The National Science Foundation and the Federal Highway Administration recently took part in a conference to discuss ways to engineer stronger cement and steel. These groups, among others, see a world of promise with nanotechnology and the nation’s infrastructure. Much like the sphere research, some of the research here involves having a layer of chemicals inserted at a nanolevel underneath the surface of say, Portland cement, which is used to pave roads. Once the surface or outer level cracks, the chemicals underneath would act to spur the molecules to bind together more tightly — thereby limiting the crack to a small area. If harnessed, this technology could make the pothole a thing of the past.

Research is also being done to change the properties of the cement at the molecular level. Scientists could add or take away properties in hopes of designing more durable concrete with better traction, said Mikhail Roco, chairman of the National Science & Technology Council’s subcommittee on nanoscale science, engineering, and technology.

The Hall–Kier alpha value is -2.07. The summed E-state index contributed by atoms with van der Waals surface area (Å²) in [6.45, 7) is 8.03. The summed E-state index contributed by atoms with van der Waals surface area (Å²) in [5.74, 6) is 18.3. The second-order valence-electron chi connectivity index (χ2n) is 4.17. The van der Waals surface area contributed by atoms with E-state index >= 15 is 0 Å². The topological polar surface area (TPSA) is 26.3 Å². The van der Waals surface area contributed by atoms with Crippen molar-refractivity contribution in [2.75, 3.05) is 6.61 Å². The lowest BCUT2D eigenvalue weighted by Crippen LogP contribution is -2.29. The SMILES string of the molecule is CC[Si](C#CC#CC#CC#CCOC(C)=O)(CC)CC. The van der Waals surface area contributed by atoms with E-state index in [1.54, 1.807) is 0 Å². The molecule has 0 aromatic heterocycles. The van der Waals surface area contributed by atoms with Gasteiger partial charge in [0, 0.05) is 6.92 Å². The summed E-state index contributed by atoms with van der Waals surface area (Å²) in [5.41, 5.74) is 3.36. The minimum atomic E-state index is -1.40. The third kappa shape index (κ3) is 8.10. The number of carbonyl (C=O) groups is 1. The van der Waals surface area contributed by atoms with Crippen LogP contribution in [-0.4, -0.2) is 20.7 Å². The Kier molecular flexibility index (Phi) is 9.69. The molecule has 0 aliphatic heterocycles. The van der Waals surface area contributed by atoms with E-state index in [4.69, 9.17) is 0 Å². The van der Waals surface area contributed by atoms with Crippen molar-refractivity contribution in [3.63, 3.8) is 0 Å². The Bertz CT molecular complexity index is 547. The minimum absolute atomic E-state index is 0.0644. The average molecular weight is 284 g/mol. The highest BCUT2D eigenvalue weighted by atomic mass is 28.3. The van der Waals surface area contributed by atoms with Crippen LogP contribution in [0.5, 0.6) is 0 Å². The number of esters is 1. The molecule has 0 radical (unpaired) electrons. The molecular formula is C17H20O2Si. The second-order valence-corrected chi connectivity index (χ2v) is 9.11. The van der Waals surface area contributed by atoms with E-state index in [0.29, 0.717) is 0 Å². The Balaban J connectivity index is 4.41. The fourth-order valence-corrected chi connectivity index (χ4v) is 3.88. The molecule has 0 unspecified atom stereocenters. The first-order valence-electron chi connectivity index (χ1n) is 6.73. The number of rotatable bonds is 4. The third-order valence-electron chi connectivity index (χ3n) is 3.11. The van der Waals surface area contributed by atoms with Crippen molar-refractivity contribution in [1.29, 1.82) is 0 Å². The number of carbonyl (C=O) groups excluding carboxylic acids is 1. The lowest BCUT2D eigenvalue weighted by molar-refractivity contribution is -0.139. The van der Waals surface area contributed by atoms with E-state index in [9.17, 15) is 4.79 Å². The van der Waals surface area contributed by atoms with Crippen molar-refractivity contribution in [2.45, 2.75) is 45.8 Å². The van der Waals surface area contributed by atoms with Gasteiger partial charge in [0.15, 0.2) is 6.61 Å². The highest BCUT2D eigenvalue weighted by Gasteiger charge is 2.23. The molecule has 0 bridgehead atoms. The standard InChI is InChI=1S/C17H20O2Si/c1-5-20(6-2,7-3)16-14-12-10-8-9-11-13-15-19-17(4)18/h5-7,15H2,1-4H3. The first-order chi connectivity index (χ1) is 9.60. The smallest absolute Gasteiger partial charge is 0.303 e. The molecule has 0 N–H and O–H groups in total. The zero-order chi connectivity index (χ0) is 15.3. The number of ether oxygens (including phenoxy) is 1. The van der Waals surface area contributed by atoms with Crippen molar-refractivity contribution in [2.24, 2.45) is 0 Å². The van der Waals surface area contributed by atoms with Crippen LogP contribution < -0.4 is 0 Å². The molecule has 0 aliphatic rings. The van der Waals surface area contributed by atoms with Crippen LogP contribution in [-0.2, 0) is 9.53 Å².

Researchers are also testing ways to add new properties to metals. This includes making metals impervious to temperature changes which now lead to expansion or contraction and even improving a metal’s ability to act as a semiconductor, Mr. Roco said.

The U.S. military is conducting much of its own research into self-healing materials and engineering molecules of certain objects to have improved properties. One area of study involves the gecko — a tropical lizard that is able to walk on virtually any horizontal or vertical surface, and even stand upside down on a ceiling.

It was long thought that geckos are able to do this because of some biochemical property. But researchers have found the hairs on the tips of a gecko’s foot are small enough to fill the cracks between individual molecules. With millions of hairs on each foot, the gecko essentially plugs itself into the gaps between the molecules.

The military would like to design boots that allow its soldiers to do the same thing. Think of an army of spider-men.

Write to Tom Becker at [email protected]